Notice: On March 31, it was announced that Statalist is moving from an email list to a forum. The old list will shut down on April 23, and its replacement, statalist.org is already up and running.
[Date Prev][Date Next][Thread Prev][Thread Next][Date Index][Thread Index]
RE: st: R for Stata Users
"Nick Cox" <firstname.lastname@example.org>
RE: st: R for Stata Users
Fri, 26 Feb 2010 14:53:42 -0000
Joe Hilbe has been a member of this list. I do not know Robert Muenchen.
Clearly either may wish to comment.
I think it's important to underline that Statalist is not based on the
idea that Stata is perfect and that all other software is too lousy to
consider. Many Stata users also happy use other software too. In
mentioning other software we should remain rational and keep our
language temperate. Doing anything else just will lead to a diminished
reputation for the community and this list.
Airey, David C
Scott Merryman posted 1/14/10 with no replies:
> R for Stata Users
> Series: Statistics and Computing
> Muenchen, Robert A., Hilbe, Joseph M.
> 2010, Approx. 565 p., Hardcover
> ISBN: 978-1-4419-1317-3
> Not yet published. Available: March 21, 2010
Apparently Stata has "jargon", and R has "formal" terminology. R also
has "publication quality graphs". Why does everyone keep saying this as
if these are somehow unavailable in other packages? It is easier to make
a crappy graph in R than Stata in my hands at least. Also, if I were a
professional Stata user, why the hell would I want to know how to do
basic statistics and basic graphs in R? There are now 900 books
describing such. Rather I might want to know how to use R to extend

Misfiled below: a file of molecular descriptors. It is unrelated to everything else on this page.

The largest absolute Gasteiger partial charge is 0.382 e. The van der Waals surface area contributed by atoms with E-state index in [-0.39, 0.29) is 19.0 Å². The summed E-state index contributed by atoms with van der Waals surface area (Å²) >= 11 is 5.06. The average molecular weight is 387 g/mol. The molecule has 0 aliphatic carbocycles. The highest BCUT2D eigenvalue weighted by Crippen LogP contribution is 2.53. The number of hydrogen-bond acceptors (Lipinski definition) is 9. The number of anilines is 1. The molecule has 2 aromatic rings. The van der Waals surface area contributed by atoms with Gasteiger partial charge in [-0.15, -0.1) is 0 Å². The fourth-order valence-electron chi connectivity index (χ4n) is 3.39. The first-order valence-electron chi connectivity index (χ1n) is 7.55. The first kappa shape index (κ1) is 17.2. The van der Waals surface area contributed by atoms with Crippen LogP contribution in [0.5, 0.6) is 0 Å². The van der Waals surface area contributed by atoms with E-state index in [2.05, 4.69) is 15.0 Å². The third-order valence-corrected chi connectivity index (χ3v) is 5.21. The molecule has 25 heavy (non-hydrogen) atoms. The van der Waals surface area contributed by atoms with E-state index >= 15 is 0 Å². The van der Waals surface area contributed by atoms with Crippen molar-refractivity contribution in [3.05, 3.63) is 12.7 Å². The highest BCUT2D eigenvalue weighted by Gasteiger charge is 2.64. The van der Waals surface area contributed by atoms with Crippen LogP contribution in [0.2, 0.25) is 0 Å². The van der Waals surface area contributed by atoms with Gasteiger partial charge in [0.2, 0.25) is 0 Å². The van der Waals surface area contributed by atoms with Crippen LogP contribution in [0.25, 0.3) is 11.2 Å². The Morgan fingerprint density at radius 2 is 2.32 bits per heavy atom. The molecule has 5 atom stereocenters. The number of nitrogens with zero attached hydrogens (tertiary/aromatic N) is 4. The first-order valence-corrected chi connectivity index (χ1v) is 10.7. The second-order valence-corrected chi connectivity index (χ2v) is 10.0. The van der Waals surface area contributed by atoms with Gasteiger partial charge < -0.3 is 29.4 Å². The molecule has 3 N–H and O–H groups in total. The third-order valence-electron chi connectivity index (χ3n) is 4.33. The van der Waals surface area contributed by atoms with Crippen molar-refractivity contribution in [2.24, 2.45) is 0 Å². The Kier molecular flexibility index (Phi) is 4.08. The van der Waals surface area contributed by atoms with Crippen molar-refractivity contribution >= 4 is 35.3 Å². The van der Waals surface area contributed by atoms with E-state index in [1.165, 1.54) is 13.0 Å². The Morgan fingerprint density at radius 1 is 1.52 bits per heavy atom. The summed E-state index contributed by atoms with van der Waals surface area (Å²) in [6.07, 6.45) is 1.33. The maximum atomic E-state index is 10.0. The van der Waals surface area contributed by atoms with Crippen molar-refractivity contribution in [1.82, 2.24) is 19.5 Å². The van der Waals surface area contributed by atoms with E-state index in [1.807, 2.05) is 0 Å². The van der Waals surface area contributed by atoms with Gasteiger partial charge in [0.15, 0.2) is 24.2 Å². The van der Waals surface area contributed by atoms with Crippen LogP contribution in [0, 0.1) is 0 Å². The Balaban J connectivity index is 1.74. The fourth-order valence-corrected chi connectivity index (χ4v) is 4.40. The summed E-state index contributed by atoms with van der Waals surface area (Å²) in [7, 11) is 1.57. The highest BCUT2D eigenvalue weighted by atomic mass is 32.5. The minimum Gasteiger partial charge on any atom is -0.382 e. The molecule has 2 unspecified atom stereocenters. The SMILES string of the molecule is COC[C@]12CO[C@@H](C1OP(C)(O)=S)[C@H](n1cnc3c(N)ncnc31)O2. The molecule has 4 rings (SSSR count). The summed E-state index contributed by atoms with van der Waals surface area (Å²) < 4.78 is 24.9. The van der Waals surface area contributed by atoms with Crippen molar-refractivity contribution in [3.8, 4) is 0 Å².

Stata with packages unavailable in Stata and outside my expertise to do
Maybe one of the authors can comment on the title.
* Read data from various types of text files and Stata data sets
* Manage your data through transformations, recodes, and
combining data sets from both the add-cases and add-variables approaches
and restructuring data from wide to long formats and vice versa
* Create publication quality graphs including bar, histogram,
pie, line, scatter, regression, box, error bar, and interaction plots
* Perform the basic types of analyses to measure strength of
association and group differences and be able to know where to turn to
cover much more complex methods
Stata is the most flexible and extensible data analysis package
available from a commercial vendor. R is a similarly flexible free and
open source package for data analysis, with over 3,000 add-on packages
available. This book shows you how to extend the power of Stata through
the use of R. It introduces R using Stata terminology with which you are
already familiar. It steps through more than 30 programs written in both
languages, comparing and contrasting the two packages' different
approaches. When finished, you will be able to use R in conjunction with
Stata, or separately, to import data, manage and transform it, create
publication quality graphics, and perform basic statistical analyses.
A glossary defines over 50 R terms using Stata jargon and again using
more formal R terminology. The table of contents and index allow you to
find equivalent R functions by looking up Stata commands and vice versa.
The example programs and practice datasets for both R and Stata are
available for download.
Robert A. Muenchen is the author of the book, R for SAS and SPSS Users,
and is a consulting statistician with 29 years of experience. He has
served on the advisory boards of SAS Institute, SPSS Inc., and the
Statistical Graphics Corporation. He currently manages Research
Computing Support at The University of Tennessee.
Joseph M. Hilbe is Solar System Ambassador with NASA/Jet Propulsion
Laboratory, California Institute of Technology, an adjunct professor of
statistics at Arizona State, and emeritus professor at the University of
Hawaii. He is a Fellow of the American Statistical Association and
elected member of the International Statistical Institute. Hilbe was the
first editor of the Stata Technical Bulletin, (later named the Stata
Journal) and is author of a number of textbooks, including Logistic
Regression Models and Negative Binomial Regression.
Written for > Professional/practitioner
* For searches and help try: